Steam powered guitars

Vaughn and Sean Saball's Steampunk heart
Even if you haven't heard of steampunk you've probably seen it, recently I found myself wondering what a steampunk guitar might look like.

Steampunk is what we imagine the future looked like at the height of the industrial age; if Isambard Kingdom Brunel and Charles Babbage had started Google the world would be something like this, with machinery covered in cogs, pipes and valves. (Of course, in the same way birds are dinosaurs, modern technology is what Victorian technology became; IBM is over 100 years old.)
While it began as a literary genre, steampunk ideas have gradually pushed into mainstream culture; Sherlock Holmes faces villains with remote controlled bombs, Van Helsing uses an automatic crossbow (which Hansel and Gretel seem to have borrowed), a charge that might have been led by Doc Brown's flying train from Back to the Future.

Where do guitars fit into this? The modern guitar player is often a bit of a traditionalist, Les Pauls and Stratocasters date back to the 50's, what we think of as a modern instrument is over 60 years old and, aside from ultra-modern design like the Variax, the basics are still the same: a piece of wood, a magnet and lots of coils of wire. Few other instruments make sound by manipulating electromagnetic fields and, aside from the theremin, the electric guitar is probably the one modern instrument that James Maxwell, Nikola Tesla, et al. would immediately understand. It wouldn't be very out of place to find one in a 19th century workshop.
The steampunk tendency to put pipes on things might suggest something like the amazing Hutchinson SP-1, but you could argue for a much simpler appearance.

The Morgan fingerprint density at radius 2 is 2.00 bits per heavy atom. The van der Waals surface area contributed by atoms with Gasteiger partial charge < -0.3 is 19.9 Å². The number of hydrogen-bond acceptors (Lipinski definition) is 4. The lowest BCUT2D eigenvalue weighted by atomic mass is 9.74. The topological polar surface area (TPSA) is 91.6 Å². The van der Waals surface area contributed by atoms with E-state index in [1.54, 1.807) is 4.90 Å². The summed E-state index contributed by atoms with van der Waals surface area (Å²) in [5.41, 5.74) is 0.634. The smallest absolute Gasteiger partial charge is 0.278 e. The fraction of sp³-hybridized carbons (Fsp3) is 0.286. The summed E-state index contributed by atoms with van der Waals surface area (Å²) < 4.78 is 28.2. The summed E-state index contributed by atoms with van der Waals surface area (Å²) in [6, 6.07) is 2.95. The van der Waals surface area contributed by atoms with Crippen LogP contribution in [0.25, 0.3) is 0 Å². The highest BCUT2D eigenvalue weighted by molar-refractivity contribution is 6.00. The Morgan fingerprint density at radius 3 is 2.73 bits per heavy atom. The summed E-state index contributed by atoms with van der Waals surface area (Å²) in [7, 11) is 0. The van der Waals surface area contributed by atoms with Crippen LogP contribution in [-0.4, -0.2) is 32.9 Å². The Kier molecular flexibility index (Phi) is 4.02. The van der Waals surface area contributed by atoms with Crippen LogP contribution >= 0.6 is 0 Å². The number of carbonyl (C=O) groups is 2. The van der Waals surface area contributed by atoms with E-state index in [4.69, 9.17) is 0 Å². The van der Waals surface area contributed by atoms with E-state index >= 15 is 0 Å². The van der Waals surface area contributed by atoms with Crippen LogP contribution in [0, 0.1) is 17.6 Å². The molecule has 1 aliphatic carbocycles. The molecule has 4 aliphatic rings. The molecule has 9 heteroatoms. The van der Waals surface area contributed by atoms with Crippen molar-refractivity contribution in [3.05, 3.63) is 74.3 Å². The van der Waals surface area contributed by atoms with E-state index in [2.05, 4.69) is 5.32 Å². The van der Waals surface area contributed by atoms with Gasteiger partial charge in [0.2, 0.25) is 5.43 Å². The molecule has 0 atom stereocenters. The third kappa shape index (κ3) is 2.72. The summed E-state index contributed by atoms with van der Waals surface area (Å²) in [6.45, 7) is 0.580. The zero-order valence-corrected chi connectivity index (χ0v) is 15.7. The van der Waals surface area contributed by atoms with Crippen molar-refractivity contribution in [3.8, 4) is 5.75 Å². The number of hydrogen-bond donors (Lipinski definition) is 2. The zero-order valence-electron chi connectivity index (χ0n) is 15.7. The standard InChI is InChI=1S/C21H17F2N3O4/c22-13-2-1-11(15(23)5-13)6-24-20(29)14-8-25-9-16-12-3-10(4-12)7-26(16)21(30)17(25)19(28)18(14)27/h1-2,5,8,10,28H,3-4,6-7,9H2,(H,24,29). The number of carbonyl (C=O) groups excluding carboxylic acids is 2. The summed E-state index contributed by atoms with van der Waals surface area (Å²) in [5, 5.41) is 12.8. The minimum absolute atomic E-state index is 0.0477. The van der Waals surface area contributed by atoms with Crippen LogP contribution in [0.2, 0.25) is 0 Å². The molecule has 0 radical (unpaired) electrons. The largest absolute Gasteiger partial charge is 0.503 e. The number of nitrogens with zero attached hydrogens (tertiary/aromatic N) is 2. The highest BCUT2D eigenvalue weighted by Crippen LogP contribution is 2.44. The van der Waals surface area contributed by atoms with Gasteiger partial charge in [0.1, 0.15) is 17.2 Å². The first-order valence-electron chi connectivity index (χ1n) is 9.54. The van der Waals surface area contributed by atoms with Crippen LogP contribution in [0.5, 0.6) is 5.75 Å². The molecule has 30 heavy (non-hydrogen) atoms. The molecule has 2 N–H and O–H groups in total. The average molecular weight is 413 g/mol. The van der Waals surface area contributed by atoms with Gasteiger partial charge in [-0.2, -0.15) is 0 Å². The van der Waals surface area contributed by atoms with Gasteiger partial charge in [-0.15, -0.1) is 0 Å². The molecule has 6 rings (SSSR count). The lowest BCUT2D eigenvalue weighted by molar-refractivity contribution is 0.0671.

For a long time I didn't like how one classic guitar looked, there was something unfinished, even a little industrial about it compared to the space-age Stratocaster or beautifully crafted Les Paul. Which is ironic, since even its name comes from the very start of the space age, the Fender Telecaster was built in 1950 by Leo Fender, but only the powerful magnets (AlNiCo was discovered in 1931) mean you wouldn't have seen one in The Great Exhibition.
Brass and steel on the classic bridge (Wikimedia)
The large steel plate holding down the bridge, the chunky simple body outline and bolt-on neck all speak of the same belt-and-braces approach to engineering that led to Hammersmith Bridge.
The modern Telecaster bridge
(That Hammersmith bridge has spent most of its history on the verge of falling down is probably best forgotten...)

Amplification would have had to wait a while, or maybe some kind of stream-powered organ could have been rigged up, but the Telecaster would have been right at home in a dressing room recital, possibly accompanying a Stroh violin. The Tele doesn't need clockwork to be a steampunk dream. Like the birds, Victorian technology evolved, but like them too, every electric guitar still shows its heritage and a few of of them still have claws.
If you still feel more brass cogs are needed to be really steampunk it might be worth checking out this flickr gallery or techeblog's article.


Popular posts from this blog

Peaceful tuning, Pacifica 112

Breaking in the Fender Mustang

Pure drumming